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Gastrointestinal Cancers in focus

Introduction to GI cancer

This page provides an overview of gastrointestinal (GI) cancer, the associated disease burden and clinical considerations relating to the most common GI tumour types.

GI tract cancer is a collective term used to describe cancers that affect the digestive system. Worldwide, the most commonly diagnosed GI cancers include: colorectal cancer (CRC); gastric cancer; liver cancers (e.g. hepatocellular carcinoma [HCC]); oesophageal cancer; and pancreatic cancer.1

Less common GI cancers include those affecting the anus, appendix, bile duct, gallbladder and small intestine,2,3 as well as GI neuroendocrine tumours (NETs) and stromal tumours (GISTs), which are characterised by their cell type of origin rather than their location within the GI tract.4,5

Watch Dr Victoria Zazulina (Corporate VP and Global Head of Oncology Medicine) discuss Boehringer Ingelheim’s research focus on GI cancers in the video below.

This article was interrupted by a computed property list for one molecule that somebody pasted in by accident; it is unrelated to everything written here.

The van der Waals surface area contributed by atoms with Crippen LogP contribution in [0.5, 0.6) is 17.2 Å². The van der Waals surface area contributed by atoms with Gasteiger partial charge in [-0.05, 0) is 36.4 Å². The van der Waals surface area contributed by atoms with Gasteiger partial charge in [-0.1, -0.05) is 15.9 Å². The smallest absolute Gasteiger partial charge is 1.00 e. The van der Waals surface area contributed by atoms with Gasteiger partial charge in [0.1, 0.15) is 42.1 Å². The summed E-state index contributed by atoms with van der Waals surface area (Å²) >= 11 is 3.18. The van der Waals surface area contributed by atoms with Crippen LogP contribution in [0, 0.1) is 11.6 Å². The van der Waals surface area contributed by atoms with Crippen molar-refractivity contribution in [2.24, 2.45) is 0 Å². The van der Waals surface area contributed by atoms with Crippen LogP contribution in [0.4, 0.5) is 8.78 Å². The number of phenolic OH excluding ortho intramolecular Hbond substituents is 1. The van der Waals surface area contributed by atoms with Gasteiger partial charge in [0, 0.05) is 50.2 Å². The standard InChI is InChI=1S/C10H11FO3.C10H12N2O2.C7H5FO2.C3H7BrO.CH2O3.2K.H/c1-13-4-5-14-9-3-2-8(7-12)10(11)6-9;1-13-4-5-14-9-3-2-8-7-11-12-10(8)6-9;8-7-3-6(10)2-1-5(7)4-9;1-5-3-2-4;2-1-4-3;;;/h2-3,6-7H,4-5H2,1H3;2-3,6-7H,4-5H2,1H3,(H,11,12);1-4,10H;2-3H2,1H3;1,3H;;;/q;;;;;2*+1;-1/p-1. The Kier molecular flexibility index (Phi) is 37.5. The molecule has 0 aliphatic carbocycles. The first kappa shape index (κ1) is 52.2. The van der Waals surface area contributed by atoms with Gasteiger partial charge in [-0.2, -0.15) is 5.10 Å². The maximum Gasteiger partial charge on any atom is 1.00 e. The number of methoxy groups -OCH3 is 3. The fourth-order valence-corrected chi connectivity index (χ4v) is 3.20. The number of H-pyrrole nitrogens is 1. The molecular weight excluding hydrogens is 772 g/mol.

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Dr Victoria Zazulina explains why treating GI cancers represents an area of focus for Boehringer Ingelheim. Video filmed in 2019.

Disease burden

GI cancers are responsible for more cancer-related deaths than any other type of cancer.6 In 2018, they accounted for an estimated 3.4 million deaths worldwide, with a further 4.8 million new cases diagnosed in the same year.6

Common GI cancers: global incidence and mortality6

Global GI cancer incidence and mortality

*Global data, both sexes, all ages; **CRC, gastric cancer, oesophageal cancer, pancreatic cancer, liver cancer.

CRC, colorectal cancer; GI, gastrointestinal.